I wish you never quit your job and came along with me.
I wish we never bought a license and a white dress
For you to get married in the day we ran off to a minister
And told him we would love each other and take care of each other
Always and always long as the sun and the rain lasts anywhere.
Yes, I'm wishing now you lived somewhere away from here
And I was a bum on the bumpers a thousand miles away dead broke.

I wish the kids had never come
And rent and coal and clothes to pay for
And a grocery man calling for cash,
Every day cash for beans and prunes.
I wish to God I never saw you, Mag.
I wish to God the kids had never come.

'Separation' by Edvard Munch

'Separation' by Edvard Munch

Anne Sexton

Anne Sexton (1928 – 1974) won the Pulitzer Prize for Poetry in 1967. She was among the so-called confessional poets, writing exclusively about her personal life. Many poems were about her troubled marriage and her affairs.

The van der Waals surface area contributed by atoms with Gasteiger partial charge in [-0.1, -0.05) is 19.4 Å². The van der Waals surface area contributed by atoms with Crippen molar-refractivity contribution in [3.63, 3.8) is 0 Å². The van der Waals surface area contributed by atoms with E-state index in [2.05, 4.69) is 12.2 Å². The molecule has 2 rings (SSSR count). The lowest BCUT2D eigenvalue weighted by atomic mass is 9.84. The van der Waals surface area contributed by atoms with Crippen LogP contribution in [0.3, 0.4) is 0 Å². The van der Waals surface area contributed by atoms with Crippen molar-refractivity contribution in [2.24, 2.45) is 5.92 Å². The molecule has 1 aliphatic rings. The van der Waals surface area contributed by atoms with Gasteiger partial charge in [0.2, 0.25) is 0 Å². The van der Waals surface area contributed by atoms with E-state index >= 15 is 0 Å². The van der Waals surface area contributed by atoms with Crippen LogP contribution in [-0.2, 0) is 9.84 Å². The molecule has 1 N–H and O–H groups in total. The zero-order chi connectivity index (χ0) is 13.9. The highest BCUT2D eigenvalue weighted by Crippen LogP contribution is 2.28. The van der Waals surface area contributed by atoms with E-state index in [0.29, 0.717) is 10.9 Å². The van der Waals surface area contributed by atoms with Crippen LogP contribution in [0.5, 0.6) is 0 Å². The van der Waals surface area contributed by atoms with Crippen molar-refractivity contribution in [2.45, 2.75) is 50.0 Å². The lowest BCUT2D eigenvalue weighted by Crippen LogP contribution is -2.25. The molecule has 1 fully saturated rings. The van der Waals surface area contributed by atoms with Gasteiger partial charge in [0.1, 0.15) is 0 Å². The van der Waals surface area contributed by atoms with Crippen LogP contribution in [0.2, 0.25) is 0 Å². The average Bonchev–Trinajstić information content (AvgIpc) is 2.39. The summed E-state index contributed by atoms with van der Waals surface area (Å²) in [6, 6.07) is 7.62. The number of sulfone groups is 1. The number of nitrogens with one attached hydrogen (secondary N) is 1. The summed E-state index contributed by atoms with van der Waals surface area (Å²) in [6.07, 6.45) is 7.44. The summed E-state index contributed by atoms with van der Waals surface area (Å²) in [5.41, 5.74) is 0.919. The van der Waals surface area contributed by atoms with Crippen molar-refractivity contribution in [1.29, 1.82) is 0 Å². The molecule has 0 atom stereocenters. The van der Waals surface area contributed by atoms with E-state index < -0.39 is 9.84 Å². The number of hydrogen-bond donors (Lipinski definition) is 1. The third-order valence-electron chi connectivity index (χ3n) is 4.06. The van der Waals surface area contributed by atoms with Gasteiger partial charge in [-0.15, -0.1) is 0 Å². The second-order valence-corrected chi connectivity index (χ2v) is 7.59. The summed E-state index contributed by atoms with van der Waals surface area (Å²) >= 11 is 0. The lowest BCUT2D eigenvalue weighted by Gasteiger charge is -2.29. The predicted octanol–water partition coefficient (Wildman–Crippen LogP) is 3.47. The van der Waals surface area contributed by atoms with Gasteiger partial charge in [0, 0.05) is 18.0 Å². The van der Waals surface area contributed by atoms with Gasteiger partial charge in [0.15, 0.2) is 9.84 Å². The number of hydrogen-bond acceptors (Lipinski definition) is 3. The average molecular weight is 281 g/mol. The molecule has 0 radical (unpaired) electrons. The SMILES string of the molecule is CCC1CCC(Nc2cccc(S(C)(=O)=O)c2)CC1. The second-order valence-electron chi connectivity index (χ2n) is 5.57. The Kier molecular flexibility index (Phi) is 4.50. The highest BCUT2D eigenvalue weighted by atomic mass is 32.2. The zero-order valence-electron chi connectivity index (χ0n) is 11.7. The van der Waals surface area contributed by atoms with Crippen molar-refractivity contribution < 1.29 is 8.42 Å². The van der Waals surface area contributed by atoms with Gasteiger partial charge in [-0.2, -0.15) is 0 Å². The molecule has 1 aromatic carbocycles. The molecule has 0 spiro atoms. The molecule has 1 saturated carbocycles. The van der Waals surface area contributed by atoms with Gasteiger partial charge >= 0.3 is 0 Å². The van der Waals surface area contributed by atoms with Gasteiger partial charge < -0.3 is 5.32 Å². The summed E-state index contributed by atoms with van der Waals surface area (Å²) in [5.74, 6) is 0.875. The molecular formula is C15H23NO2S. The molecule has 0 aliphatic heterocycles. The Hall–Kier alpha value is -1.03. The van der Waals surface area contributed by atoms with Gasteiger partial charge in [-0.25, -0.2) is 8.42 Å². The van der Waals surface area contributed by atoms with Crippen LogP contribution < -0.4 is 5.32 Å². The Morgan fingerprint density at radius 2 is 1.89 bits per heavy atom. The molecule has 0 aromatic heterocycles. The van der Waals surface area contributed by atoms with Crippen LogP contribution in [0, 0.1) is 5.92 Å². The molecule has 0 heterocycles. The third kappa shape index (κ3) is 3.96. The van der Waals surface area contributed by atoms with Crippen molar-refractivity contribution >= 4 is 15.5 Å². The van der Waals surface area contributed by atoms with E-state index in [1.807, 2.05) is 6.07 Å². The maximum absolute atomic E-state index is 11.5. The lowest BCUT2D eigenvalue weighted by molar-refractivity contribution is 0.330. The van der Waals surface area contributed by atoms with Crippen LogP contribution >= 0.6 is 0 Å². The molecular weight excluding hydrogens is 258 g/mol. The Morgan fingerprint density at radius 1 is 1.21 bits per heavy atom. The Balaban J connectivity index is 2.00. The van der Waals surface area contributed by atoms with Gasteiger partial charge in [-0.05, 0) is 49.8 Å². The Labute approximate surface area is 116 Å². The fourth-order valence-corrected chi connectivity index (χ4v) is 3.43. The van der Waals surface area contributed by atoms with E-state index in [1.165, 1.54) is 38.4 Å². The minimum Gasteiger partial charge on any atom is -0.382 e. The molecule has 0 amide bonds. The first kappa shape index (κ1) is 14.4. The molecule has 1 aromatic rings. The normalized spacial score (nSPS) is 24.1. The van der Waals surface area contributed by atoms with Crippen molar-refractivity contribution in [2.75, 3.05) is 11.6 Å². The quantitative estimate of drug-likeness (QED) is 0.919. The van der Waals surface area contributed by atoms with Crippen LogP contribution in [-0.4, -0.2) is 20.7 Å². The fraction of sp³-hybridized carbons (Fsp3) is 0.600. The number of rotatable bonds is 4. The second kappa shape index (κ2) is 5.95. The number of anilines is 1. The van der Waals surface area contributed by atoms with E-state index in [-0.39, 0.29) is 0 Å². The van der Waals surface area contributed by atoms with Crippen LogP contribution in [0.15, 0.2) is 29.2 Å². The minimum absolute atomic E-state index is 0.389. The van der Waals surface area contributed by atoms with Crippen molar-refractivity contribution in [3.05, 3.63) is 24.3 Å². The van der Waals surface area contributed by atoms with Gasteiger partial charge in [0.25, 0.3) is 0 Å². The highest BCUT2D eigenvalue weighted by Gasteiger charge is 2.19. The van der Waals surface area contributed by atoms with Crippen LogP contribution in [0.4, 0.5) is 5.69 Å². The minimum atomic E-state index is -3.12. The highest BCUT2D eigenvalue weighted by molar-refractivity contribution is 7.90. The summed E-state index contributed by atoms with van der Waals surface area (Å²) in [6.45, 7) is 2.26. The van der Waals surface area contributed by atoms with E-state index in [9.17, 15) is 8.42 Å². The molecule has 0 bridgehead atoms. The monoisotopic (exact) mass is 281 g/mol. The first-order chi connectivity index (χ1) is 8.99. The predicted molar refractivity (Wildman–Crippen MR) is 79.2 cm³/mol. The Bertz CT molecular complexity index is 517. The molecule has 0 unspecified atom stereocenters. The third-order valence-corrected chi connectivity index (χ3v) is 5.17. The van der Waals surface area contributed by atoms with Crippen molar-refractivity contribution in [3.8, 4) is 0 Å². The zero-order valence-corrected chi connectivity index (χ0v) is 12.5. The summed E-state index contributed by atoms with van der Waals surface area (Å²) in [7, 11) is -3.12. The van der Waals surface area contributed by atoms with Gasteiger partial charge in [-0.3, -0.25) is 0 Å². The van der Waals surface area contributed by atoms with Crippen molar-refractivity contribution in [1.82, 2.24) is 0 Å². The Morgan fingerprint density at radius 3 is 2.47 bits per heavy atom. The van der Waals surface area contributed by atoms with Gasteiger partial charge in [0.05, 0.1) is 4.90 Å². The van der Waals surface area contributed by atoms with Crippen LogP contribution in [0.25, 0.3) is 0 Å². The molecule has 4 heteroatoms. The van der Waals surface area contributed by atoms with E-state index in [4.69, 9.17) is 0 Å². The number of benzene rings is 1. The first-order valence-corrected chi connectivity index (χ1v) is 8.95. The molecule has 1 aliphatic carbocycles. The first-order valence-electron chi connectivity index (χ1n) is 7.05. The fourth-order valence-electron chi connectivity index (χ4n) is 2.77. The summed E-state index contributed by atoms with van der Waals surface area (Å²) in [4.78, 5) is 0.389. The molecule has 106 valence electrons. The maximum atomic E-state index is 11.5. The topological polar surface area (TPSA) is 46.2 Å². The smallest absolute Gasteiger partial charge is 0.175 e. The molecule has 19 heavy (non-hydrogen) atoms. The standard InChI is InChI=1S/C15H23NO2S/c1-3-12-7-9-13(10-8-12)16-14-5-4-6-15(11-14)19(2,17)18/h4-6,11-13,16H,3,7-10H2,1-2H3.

Yet, she remained married and did not divorce until 1973. Anne suffered from severe mental illness and eventually took her own life.

Killing the Love

by Anne Sexton

I am the love killer,
I am murdering the music we thought so special,
that blazed between us, over and over.
I am murdering me, where I kneeled at your kiss.
I am pushing knives through the hands
that created two into one.
Our hands do not bleed at this,
they lie still in their dishonor.
I am taking the boats of our beds
and swamping them, letting them cough on the sea
and choke on it and go down into nothing.
I am stuffing your mouth with your
promises and watching
you vomit them out upon my face.
The Camp we directed?
I have gassed the campers.

Now I am alone with the dead,
flying off bridges,